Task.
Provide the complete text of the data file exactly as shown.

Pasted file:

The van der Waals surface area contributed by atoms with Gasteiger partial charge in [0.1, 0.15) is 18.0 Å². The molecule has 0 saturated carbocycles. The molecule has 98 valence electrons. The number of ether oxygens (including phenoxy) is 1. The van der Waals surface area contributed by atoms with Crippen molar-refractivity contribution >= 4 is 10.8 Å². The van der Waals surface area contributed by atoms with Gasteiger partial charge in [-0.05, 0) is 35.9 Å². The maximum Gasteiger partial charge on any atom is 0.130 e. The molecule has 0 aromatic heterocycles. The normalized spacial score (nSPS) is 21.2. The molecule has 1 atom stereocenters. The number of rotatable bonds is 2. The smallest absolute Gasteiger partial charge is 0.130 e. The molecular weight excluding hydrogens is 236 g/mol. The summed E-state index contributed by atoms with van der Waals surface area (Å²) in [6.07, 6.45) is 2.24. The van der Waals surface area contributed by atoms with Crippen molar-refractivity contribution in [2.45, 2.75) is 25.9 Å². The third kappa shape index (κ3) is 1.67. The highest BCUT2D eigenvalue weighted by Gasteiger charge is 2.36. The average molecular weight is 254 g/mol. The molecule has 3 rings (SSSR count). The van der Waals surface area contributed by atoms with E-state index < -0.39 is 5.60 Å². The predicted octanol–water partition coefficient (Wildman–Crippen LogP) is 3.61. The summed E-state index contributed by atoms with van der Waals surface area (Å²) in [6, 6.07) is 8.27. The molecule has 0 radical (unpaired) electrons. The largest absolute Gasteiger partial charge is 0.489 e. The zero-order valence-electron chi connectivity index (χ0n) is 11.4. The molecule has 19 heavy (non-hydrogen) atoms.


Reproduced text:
The van der Waals surface area contributed by atoms with Gasteiger partial charge in [0.1, 0.15) is 18.0 Å². The molecule has 0 saturated carbocycles. The molecule has 98 valence electrons. The number of ether oxygens (including phenoxy) is 1. The van der Waals surface area contributed by atoms with Crippen molar-refractivity contribution >= 4 is 10.8 Å². The van der Waals surface area contributed by atoms with Gasteiger partial charge in [-0.05, 0) is 35.9 Å². The maximum Gasteiger partial charge on any atom is 0.130 e. The molecule has 0 aromatic heterocycles. The normalized spacial score (nSPS) is 21.2. The molecule has 1 atom stereocenters. The number of rotatable bonds is 2. The smallest absolute Gasteiger partial charge is 0.130 e. The molecular weight excluding hydrogens is 236 g/mol. The summed E-state index contributed by atoms with van der Waals surface area (Å²) in [6.07, 6.45) is 2.24. The van der Waals surface area contributed by atoms with Crippen molar-refractivity contribution in [2.45, 2.75) is 25.9 Å². The third kappa shape index (κ3) is 1.67. The highest BCUT2D eigenvalue weighted by Gasteiger charge is 2.36. The average molecular weight is 254 g/mol. The molecule has 3 rings (SSSR count). The van der Waals surface area contributed by atoms with E-state index < -0.39 is 5.60 Å². The predicted octanol–water partition coefficient (Wildman–Crippen LogP) is 3.61. The summed E-state index contributed by atoms with van der Waals surface area (Å²) in [6, 6.07) is 8.27. The molecule has 0 radical (unpaired) electrons. The largest absolute Gasteiger partial charge is 0.489 e. The zero-order valence-electron chi connectivity index (χ0n) is 11.4. The molecule has 19 heavy (non-hydrogen) atoms.